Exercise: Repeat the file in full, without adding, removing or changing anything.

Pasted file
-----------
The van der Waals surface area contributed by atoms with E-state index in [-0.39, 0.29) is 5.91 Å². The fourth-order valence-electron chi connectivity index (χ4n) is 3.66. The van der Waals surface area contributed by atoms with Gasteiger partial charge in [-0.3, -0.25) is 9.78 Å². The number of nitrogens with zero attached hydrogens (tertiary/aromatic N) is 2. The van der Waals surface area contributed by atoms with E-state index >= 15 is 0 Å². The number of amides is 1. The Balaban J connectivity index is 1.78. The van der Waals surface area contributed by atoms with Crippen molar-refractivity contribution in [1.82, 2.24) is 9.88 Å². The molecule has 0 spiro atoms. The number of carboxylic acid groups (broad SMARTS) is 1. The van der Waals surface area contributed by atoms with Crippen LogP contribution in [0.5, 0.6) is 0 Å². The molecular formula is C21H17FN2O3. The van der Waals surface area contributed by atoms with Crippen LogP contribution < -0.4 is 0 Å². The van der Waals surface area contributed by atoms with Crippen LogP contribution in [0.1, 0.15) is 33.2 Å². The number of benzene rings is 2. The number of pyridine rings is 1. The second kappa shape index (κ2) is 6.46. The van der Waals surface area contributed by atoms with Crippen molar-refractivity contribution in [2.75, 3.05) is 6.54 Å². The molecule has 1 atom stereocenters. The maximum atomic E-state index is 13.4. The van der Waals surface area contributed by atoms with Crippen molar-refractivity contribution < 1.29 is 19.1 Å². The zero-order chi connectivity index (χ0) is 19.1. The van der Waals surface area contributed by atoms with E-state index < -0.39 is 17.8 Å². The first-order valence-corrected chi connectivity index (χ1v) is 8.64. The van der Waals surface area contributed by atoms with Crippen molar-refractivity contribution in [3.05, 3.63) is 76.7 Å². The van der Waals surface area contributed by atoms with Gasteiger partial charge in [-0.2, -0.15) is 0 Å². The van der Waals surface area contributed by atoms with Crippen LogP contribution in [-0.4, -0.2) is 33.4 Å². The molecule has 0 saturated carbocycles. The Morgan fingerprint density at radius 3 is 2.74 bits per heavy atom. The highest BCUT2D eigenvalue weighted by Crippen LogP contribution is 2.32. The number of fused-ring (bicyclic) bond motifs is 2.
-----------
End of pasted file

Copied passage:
The van der Waals surface area contributed by atoms with E-state index in [-0.39, 0.29) is 5.91 Å². The fourth-order valence-electron chi connectivity index (χ4n) is 3.66. The van der Waals surface area contributed by atoms with Gasteiger partial charge in [-0.3, -0.25) is 9.78 Å². The number of nitrogens with zero attached hydrogens (tertiary/aromatic N) is 2. The van der Waals surface area contributed by atoms with E-state index >= 15 is 0 Å². The number of amides is 1. The Balaban J connectivity index is 1.78. The van der Waals surface area contributed by atoms with Crippen molar-refractivity contribution in [1.82, 2.24) is 9.88 Å². The molecule has 0 spiro atoms. The number of carboxylic acid groups (broad SMARTS) is 1. The van der Waals surface area contributed by atoms with Crippen LogP contribution in [0.5, 0.6) is 0 Å². The molecular formula is C21H17FN2O3. The van der Waals surface area contributed by atoms with Crippen LogP contribution < -0.4 is 0 Å². The van der Waals surface area contributed by atoms with Crippen LogP contribution in [0.1, 0.15) is 33.2 Å². The number of benzene rings is 2. The number of pyridine rings is 1. The second kappa shape index (κ2) is 6.46. The van der Waals surface area contributed by atoms with Crippen molar-refractivity contribution in [2.75, 3.05) is 6.54 Å². The molecule has 1 atom stereocenters. The maximum atomic E-state index is 13.4. The van der Waals surface area contributed by atoms with Crippen molar-refractivity contribution < 1.29 is 19.1 Å². The zero-order chi connectivity index (χ0) is 19.1. The van der Waals surface area contributed by atoms with E-state index < -0.39 is 17.8 Å². The first-order valence-corrected chi connectivity index (χ1v) is 8.64. The van der Waals surface area contributed by atoms with Crippen molar-refractivity contribution in [3.05, 3.63) is 76.7 Å². The van der Waals surface area contributed by atoms with Gasteiger partial charge in [-0.2, -0.15) is 0 Å². The van der Waals surface area contributed by atoms with Crippen LogP contribution in [-0.4, -0.2) is 33.4 Å². The molecule has 0 saturated carbocycles. The Morgan fingerprint density at radius 3 is 2.74 bits per heavy atom. The highest BCUT2D eigenvalue weighted by Crippen LogP contribution is 2.32. The number of fused-ring (bicyclic) bond motifs is 2.